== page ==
Dot foods chooses mohave county news mohavedailynews.com gas 1981

“Building a new distribution center in Mohave County will allow us to better serve our customers,” Tracy said. “It will provide a much-needed access point into the Southern California, Arizona, New Mexico and Southern Nevada and Utah markets. From our experience working with the State of Arizona, Mohave County and Bullhead City, it is evident the area is open for business. We are excited to establish roots in this region, although we still have challenges to address to make this facility a success.”

Last month, the Mohave County Board of Supervisors voted 4-1 to award $500,000 from the economic development fund to bring the food distribution and warehouse plant to the area. While Tuesday’s release did not specifically name a site for the new center, it is believed that it will be near the Freeman Regional Distribution Center in Mohave Valley.

“With Dot Foods’ announcement to locate in Mohave County, I would like to recognize the collaborative efforts of Gov. Doug Ducey, the Arizona Commerce Authority, Bullhead City and Mohave County Economic Development Department who jointly worked to attract this major distribution center,” said Bishop, chairwoman of the board of supervisors. “We are excited about the new employment opportunities and the economic impact that Dot Foods presence will have on our communities and look forward to other businesses realizing that Mohave County is open for business.”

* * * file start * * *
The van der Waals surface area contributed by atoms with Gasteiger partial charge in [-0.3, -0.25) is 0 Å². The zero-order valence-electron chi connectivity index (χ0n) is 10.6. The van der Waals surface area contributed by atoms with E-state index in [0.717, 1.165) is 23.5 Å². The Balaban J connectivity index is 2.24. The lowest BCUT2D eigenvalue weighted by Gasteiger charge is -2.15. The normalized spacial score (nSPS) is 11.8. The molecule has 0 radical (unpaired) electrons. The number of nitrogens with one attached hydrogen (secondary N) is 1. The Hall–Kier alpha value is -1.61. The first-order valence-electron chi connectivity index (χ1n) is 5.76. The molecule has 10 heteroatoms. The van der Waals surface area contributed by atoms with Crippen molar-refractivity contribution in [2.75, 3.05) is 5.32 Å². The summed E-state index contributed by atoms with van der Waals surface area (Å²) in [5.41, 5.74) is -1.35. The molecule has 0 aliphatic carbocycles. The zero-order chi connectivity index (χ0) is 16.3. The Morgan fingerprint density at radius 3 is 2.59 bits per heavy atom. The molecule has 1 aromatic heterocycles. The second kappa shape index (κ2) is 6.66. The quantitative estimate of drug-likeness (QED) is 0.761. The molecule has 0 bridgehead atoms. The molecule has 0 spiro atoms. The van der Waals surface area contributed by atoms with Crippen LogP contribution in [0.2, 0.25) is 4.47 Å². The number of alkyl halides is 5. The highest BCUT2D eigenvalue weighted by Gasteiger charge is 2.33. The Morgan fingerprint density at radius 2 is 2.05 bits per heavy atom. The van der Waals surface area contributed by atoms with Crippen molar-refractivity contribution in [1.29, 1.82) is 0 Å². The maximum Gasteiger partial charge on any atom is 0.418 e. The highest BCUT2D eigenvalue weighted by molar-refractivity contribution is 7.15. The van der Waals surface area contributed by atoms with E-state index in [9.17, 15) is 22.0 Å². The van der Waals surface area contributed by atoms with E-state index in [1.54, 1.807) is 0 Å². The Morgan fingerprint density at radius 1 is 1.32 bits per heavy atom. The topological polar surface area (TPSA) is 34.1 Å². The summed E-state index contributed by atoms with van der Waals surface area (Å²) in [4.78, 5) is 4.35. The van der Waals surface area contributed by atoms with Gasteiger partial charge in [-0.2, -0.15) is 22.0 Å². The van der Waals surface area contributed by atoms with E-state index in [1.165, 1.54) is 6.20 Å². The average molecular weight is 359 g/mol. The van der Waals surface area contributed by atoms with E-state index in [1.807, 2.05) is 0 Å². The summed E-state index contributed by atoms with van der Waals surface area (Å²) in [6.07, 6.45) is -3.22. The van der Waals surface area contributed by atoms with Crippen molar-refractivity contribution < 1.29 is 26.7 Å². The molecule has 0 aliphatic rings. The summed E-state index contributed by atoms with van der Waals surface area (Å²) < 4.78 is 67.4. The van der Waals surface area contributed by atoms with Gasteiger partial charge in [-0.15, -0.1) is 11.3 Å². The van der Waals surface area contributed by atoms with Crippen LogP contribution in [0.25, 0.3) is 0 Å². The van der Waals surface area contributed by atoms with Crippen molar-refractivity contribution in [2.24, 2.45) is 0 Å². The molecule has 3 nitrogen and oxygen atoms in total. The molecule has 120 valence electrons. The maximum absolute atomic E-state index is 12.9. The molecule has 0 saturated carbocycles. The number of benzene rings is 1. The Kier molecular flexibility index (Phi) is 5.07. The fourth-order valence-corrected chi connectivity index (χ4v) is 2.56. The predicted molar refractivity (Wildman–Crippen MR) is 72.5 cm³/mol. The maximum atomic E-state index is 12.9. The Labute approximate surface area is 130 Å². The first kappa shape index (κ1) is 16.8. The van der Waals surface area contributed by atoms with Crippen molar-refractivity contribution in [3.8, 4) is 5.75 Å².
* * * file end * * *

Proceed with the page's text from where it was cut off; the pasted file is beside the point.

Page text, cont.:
“We are very excited that Dot Foods chose Mohave County as the site for its newest distribution center,” Bullhead City Mayor Tom Brady said . “Bullhead City will partner with Dot and Mohave Community College to expand the college’s truck driving school into Bullhead City. I am very proud of the support our city will bring, not only to Dot Foods, but also to other companies looking to take advantage of the affordability of the region, low tax environment and the availability of workers.

Founded in 1960 by Robert and Dorothy Tracy, Dot Foods remains family-owned and operated today. Headquartered in the small town of Mount Sterling, Ill., Dot buys full truckloads of products from 830 manufacturers and consolidates those products in 10 distribution centers across the country. Dot then resells products in less-than-truckload quantities to distributors on a weekly basis.

Food manufacturers are experts at product development, production and marketing, but their transportation systems are only set up to sell full truckloads of their products. In the United States, there are more than 15,000 distributors. Many of them are not large enough to regularly order from manufacturers in truckload quantities, or do not want to store large quantities for long periods. Through Dot Transportation Inc., a wholly owned subsidiary of Dot Foods, the company distributes more than 112,000 food service, convenience, retail and vending products in less-than-truckload quantities to distributors in all 50 states and more than 25 countries with short lead times.

“Dot Food’s selection of Arizona for a new distribution center speaks volumes about our state’s strategic geographic location and excellent transportation infrastructure,” Sandra Watson, President and CEO of the Arizona Commerce Authority, said. “This project demonstrates how collaborative regional partnerships continue to attract quality employers such as Dot Foods to Arizona and strengthen our statewide economy.”

“The decision of the nation’s largest food redistribution company to locate their Southwestern US distribution center in Mohave County, Arizona, and provide more than 125 local Arizona jobs will be an economic boost to the Mohave County, Fort Mohave, and the Bullhead City region for many years to come,” said Mohave County Economic Development Director Bennett Bratley.

At the May 16 meeting where the county’s incentive was approved, the supervisors said the $500,000 guarantee would not be distributed to Dot Foods until a benchmark is met, including building the plant in the county and the start of operations. The money would also be allocated incrementally, not all at once.